“In the backstroke, she’s tall, lean, has good tempo and is great underwater,” added Mackle. “As far as the 200 free, she earns what she gets but she’s also just naturally gifted. Some people have an innate feel in the water and Noelle is one of them.”

As the days close in on the end of her final prep swimming campaign, Harvey took time to share her thoughts on an assortment of topics, including how swimming became her athletic focal point, the circuitous path covered before settling on Washington State for college and what she thinks of her team’s chances should this year’s San Diego CIF Championships become a reality.

Harvey celebrating with teammates following her CIF 100 backstroke victory.
Harvey celebrating with teammates following her CIF 100 backstroke victory.
(Ken Grosse)

Q—Since March of 2020 until the start of La Costa Canyon team practice in mid-February of 2021, almost a year, your high school swimming career was on an indefinite hold. Looking back, how would you describe that period?

HARVEY—In some ways, I think it was a good break. It made me realize how much I enjoyed swimming—going to the pool every day, my teammates, working to better myself and trying to reach my potential.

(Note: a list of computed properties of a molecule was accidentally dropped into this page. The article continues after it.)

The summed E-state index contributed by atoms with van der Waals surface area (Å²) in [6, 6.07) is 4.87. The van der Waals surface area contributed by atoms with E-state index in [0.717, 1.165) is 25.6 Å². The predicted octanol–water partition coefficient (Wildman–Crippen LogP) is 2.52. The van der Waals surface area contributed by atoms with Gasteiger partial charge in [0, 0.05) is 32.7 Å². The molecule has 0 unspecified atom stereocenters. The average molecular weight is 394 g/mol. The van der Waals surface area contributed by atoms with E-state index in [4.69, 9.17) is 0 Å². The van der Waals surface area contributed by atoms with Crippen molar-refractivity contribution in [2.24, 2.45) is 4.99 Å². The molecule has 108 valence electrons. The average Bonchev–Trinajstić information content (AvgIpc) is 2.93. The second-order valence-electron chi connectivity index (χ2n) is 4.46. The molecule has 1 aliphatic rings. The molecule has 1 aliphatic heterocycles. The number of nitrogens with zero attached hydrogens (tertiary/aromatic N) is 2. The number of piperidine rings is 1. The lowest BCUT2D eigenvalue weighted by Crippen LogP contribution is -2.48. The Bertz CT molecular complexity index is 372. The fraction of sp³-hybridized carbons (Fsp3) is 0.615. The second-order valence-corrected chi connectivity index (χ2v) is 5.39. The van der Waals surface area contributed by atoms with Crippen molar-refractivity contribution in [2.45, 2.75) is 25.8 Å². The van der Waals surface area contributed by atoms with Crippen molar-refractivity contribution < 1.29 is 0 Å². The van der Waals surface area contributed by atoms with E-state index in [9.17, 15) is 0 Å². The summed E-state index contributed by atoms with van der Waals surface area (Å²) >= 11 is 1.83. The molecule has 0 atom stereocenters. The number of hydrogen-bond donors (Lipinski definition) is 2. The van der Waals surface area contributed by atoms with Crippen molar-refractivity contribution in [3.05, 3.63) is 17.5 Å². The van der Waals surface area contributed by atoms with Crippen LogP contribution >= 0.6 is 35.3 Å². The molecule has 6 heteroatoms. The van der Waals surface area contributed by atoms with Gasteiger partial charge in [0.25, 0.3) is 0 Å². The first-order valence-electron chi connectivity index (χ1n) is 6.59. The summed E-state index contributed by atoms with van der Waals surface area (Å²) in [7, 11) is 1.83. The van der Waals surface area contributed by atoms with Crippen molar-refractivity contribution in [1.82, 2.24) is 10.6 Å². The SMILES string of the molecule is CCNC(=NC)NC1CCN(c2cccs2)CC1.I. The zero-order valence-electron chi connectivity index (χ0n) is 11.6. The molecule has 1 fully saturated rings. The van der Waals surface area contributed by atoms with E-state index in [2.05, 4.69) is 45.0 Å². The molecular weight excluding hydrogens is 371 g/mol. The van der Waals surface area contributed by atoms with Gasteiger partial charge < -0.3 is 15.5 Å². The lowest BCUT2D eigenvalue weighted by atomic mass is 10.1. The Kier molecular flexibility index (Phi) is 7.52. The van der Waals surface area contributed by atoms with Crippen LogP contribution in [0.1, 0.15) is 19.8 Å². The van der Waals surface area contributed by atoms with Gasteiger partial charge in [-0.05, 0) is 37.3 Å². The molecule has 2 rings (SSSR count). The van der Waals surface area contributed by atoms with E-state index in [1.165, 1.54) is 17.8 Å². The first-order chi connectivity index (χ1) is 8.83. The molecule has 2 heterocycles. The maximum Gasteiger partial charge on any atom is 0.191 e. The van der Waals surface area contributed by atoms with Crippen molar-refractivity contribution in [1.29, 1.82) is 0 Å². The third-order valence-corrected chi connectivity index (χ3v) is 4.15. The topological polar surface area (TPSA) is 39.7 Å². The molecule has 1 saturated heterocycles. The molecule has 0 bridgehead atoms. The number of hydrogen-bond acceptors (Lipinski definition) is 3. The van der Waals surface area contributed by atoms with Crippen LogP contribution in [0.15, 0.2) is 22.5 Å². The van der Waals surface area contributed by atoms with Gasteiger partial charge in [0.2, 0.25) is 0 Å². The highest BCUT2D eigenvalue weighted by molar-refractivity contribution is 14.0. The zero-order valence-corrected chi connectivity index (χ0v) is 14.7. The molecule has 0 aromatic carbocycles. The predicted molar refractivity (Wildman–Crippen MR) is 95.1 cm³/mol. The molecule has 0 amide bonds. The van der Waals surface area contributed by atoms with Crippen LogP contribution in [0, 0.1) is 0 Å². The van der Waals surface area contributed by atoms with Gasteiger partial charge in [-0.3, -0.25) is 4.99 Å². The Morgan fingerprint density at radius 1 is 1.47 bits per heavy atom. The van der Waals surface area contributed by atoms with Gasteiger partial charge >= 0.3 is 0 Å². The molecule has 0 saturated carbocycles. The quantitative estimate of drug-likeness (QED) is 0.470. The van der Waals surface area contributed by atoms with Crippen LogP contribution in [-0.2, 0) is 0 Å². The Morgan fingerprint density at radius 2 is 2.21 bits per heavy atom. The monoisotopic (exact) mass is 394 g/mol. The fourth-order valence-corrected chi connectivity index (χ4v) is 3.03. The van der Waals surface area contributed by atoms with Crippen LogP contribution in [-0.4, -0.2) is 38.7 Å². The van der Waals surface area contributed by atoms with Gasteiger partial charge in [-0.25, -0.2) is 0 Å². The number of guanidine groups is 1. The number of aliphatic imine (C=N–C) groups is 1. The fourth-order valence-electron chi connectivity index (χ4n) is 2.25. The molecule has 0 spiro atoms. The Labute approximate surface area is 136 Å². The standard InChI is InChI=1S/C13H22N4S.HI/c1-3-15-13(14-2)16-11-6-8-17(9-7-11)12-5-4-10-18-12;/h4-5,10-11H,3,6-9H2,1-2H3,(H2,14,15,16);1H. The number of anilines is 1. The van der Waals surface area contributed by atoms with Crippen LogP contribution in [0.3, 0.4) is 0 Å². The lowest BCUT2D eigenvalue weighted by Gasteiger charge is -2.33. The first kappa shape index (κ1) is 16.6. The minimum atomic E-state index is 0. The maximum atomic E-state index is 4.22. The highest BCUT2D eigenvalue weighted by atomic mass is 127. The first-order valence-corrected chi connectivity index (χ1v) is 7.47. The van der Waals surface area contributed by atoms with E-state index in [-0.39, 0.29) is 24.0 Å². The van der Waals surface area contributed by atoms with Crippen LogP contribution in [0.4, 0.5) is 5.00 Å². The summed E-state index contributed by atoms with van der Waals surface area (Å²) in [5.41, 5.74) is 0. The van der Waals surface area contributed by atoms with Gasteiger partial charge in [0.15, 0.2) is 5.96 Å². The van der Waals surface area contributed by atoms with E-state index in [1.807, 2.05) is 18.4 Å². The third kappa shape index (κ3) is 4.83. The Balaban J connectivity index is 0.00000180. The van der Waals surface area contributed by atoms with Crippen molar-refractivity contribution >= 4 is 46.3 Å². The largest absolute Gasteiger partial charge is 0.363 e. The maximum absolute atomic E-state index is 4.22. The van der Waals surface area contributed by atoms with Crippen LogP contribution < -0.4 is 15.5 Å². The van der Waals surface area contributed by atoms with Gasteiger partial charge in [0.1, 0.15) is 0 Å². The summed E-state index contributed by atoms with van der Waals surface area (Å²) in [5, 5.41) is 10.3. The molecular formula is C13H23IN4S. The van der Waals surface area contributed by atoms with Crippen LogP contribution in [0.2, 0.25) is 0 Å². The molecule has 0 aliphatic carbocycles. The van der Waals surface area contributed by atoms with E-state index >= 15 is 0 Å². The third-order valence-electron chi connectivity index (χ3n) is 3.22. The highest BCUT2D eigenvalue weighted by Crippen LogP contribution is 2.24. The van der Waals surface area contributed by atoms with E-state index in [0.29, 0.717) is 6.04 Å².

Honestly, it was probably good for my mental health too. In the fall of 2019, I was the most “full speed” I think I’ve ever been. I took three college trips, missed a lot of school, was working to catch up there, going through double days swimming with my club team, plus two lifting sessions a week and six classes at LCC.

Then, all of a sudden in March, it was stop, breath, focus on family and catch up on everything. I have to admit it was something I probably needed but after about three months of down time I kind of got sick of it and was anxious to get back around the friends I was missing and my regular life.

Q—How did you stay in shape for swimming over that time?

HARVEY—Surfing helped me stay in shape, especially with the freestyle strokes and aerobically. I also did a lot of running on Moonlight Beach in Encinitas—I’m not a very good runner but I had to do it.

I didn’t have any competitions between the cancellation of the high school season in 2020 and our first meet when things picked back up this winter. I was super glad to be back for a lot of reasons, not the least of which is that I’m ultra competitive and missed that part of the environment.

It was strange being out of the water. I can swim every day for two weeks and if I’m out of the pool for one day I feel so out of shape. The first two weeks back I felt like I was eight years old again. It took me awhile but I think I’m back to where I was pre-CoVid. I still haven’t raced in a rested situation with a speed suit but some of the times I’ve been going in practice make me optimistic about CIF. I sure hope it happens.